This week the topic of choice is RFID.
So what exactly is it?
RFID stands for Radio-Frequency Identification which in layman’s terms refers to a small electronic device that consists of a small chip and an antenna. It essentially works the same as a bar code or a magnetic strip on the back of a credit card, providing a unique identifier for that object which has to be scanned in order to retrieve the information.
The first example of RFID I have to show you involves something that most of us carry around in our pocket everyday – the ever handy Oyster card! The Chromaroma app allows users to enter a game whenever they check in on the London transport system – tracking the number of swipes, places, modes of transport and even the number of passengers passed.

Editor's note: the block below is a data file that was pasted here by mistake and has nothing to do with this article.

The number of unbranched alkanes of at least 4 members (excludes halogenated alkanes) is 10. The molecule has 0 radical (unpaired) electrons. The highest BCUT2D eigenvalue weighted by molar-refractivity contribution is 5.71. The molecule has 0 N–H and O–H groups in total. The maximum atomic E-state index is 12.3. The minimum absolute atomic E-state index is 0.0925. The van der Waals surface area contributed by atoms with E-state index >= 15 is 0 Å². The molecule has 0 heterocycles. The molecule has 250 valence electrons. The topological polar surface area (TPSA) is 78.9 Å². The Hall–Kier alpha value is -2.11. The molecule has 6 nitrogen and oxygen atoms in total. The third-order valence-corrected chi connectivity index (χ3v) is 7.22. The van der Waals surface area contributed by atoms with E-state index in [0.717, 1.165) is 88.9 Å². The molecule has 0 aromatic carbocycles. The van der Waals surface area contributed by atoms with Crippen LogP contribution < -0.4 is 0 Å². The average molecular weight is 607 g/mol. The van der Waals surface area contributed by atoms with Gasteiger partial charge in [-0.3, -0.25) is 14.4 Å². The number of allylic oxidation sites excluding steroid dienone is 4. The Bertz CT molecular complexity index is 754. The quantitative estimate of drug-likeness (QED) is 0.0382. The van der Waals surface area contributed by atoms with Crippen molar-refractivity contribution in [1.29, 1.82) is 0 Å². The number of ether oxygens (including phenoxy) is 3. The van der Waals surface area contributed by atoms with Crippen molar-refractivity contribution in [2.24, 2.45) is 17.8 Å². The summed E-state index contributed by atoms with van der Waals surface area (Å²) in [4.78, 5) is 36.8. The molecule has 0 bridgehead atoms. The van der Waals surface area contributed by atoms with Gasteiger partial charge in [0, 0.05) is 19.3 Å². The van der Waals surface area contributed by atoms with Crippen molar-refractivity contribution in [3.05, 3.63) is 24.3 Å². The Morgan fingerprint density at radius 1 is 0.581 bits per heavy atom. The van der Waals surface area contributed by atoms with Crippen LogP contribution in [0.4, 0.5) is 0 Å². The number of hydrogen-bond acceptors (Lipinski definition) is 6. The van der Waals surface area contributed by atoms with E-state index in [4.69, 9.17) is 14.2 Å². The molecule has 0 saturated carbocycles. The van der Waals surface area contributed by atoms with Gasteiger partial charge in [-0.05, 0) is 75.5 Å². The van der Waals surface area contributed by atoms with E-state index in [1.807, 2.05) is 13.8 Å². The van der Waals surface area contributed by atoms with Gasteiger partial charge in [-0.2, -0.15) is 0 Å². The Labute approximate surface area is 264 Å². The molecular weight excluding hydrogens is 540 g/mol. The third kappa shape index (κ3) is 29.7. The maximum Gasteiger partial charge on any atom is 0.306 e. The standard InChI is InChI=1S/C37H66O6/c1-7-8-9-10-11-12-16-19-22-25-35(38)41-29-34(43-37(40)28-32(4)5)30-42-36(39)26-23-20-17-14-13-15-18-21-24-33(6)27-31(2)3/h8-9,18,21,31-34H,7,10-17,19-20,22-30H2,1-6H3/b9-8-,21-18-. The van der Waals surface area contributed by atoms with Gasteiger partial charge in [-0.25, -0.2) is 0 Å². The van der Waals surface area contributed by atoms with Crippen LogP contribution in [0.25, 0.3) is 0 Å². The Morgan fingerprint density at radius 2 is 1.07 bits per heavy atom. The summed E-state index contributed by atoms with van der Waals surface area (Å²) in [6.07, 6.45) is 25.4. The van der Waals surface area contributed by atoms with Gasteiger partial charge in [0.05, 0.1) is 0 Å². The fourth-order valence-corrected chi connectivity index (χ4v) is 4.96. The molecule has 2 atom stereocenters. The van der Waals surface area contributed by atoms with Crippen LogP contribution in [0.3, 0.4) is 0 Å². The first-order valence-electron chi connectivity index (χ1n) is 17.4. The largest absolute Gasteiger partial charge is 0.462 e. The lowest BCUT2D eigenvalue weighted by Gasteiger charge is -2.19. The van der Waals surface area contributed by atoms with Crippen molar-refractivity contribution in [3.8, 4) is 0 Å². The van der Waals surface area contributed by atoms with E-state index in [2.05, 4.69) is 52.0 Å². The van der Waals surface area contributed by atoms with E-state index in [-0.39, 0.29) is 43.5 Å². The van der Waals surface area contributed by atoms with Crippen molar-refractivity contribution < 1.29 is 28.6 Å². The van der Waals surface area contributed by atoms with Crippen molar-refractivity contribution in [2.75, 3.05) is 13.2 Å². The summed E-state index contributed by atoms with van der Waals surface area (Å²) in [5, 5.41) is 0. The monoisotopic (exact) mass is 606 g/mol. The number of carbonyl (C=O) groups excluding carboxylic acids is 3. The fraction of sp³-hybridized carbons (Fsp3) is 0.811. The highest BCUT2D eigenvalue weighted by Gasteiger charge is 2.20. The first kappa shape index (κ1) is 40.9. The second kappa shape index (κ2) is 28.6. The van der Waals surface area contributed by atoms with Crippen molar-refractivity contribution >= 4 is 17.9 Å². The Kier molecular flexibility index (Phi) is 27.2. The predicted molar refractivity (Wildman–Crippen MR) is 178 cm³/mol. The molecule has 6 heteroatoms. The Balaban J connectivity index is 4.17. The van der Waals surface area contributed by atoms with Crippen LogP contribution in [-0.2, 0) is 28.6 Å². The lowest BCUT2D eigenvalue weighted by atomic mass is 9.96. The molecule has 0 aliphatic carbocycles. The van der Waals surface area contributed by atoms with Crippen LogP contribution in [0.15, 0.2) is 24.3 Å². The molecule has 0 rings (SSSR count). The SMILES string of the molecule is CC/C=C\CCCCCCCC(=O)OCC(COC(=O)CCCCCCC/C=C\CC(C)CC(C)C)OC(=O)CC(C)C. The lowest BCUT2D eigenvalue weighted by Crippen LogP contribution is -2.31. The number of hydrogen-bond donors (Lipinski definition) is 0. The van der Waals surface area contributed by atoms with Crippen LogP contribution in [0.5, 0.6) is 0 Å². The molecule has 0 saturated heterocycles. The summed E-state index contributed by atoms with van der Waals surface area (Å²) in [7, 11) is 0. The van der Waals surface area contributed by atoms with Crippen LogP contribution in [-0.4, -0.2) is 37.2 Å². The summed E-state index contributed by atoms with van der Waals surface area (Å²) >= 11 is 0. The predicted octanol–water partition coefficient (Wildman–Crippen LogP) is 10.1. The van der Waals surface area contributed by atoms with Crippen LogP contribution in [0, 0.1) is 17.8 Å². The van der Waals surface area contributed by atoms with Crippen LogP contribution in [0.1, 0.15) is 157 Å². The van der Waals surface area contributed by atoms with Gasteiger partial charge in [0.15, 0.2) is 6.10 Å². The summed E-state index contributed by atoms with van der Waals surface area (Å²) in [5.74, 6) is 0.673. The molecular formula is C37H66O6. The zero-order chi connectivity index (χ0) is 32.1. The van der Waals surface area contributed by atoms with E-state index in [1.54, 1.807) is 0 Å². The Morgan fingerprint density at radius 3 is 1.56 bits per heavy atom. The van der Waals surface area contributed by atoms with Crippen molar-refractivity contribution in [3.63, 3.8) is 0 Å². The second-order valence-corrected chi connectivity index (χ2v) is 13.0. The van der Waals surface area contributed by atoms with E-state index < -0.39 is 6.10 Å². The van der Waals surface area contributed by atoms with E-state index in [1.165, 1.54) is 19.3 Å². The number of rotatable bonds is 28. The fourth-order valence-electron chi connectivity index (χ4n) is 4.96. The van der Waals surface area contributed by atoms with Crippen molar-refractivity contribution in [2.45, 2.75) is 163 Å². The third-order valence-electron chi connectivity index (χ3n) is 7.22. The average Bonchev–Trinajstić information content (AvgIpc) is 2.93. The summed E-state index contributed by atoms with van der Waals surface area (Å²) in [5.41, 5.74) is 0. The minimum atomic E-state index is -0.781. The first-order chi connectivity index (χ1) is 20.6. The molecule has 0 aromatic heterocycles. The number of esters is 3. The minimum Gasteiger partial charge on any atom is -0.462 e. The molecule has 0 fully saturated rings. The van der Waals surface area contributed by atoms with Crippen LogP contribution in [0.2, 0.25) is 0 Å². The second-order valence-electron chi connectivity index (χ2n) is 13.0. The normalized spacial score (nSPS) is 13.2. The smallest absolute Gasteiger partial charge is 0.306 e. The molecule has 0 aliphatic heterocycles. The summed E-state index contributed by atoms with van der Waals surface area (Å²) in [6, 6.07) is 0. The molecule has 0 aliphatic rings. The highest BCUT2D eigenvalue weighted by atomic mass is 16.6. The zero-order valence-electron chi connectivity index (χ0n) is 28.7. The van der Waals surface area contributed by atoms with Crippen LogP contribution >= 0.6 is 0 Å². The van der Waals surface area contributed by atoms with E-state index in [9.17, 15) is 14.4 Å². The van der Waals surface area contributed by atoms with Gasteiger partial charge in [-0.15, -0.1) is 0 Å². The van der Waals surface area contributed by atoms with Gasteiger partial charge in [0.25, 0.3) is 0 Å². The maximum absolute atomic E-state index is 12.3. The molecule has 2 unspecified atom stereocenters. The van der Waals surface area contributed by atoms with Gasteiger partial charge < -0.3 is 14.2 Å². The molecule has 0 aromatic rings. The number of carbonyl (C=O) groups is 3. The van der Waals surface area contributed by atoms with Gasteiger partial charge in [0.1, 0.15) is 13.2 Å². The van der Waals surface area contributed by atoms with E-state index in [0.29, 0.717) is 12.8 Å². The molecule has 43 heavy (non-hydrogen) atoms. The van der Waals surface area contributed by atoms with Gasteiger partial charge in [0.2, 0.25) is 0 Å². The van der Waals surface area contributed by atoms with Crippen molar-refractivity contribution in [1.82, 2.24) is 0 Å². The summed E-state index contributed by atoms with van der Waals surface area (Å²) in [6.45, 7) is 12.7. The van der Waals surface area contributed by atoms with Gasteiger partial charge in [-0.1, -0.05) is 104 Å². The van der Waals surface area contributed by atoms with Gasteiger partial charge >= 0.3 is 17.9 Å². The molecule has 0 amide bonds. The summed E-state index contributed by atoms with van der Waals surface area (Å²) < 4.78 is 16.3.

RFID can also be used to generate social media buzz around an event. Young teenagers attending the Coca Cola Village in Israel last summer were given RFID brackets enabling them to digitally like the facilities they were using. Perhaps even more impressive, if they were snapped by a photographer during the day, the photo would automatically tag them and post the photo on their wall.
Renault has also tried to engage consumers by allowing them to share their offline experience with their online friends at an automotive exhibition in the Netherlands.
Now for a slightly more ingenious use of RFID. By simply placing the RFID enabled object into a small ring of light, the object automatically displays information relating to that object. One of the examples shows a set of household keys which magically displays an overview of the home from the amount of water used, to the weather and everyday tasks that need to be completed that day.
Apple has also secured their piece of the RFID action by obtaining a patent for a RFID tag reader for their screens.
And finally, probably one of the most unlikely places you’d expect to find an RFID tag…
Happy Thursday and enjoy the Royal Wedding!